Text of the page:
Snack on This
Looking for other ways to broach the topic with clients? Take a tip from Riordan, whose company puts together a presentation covering the benefits of purchasing edibles from distributors. “We customize this storyboard presentation for each account executive, and they can easily email it to their clients as a way of beginning the food gift discussion.”
2. Know your client—and their objective
Your clients need to know you sell edibles—but you also need to know your client in order to pitch the best product for them, and how to wow them with the power of a successful edible.
For Riordan, six types of businesses—banks, financial service companies, insurance companies, hospitals, medical equipment and service companies, and construction-related companies—make up more than 50 percent of orders. Each type has specific preferences, said Riordan, suggesting that insurance companies tend toward edibles that include desk accessories, like a pencil cup.
The education market is another prime seller, specifically when it comes to recruitment and student-based events. “Nothing attracts the younger generation more than edible products,” said DePalma. A need for referral gift programs, birthday gift programs and lobby candy also make small businesses edibles-friendly.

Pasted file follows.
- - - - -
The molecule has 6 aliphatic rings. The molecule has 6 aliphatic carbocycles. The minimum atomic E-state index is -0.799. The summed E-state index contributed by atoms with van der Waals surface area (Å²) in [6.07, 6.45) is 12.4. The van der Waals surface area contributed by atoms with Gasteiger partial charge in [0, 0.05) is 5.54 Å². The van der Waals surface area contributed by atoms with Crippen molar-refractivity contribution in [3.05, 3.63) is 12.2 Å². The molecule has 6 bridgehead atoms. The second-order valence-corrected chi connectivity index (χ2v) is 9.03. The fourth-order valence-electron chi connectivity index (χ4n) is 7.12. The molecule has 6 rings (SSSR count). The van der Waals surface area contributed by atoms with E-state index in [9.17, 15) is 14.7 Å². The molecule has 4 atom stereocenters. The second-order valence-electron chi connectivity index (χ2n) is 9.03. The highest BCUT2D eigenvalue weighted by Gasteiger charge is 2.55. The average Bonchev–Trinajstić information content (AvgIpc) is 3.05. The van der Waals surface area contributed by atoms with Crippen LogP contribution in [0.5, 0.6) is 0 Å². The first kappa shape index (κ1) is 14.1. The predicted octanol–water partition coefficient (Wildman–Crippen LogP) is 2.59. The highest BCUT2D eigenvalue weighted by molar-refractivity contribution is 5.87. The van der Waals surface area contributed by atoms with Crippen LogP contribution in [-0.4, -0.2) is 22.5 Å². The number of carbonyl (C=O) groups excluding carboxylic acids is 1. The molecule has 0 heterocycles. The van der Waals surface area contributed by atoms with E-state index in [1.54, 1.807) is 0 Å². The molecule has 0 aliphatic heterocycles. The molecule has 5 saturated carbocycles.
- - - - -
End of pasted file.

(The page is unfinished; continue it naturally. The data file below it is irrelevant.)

“The key to a successful promotion is true thought about what it should accomplish, and focusing on what it will say about the sender,” said Strong. Use your understanding of the client and their goals to offer an edible that fits their mission so well, they can’t turn you down.
3. Send samples
A common misconception, according to both Riordan and DePalma, is that edibles produced in the promotional products industry aren’t retail quality.
Counter this objection with a simple and delicious solution—samples. Edible samples kick your sales tactics up a notch—showcasing your product’s freshness, taste and potential for branding. For the one-two punch, Riordan recommended sending a spec sample.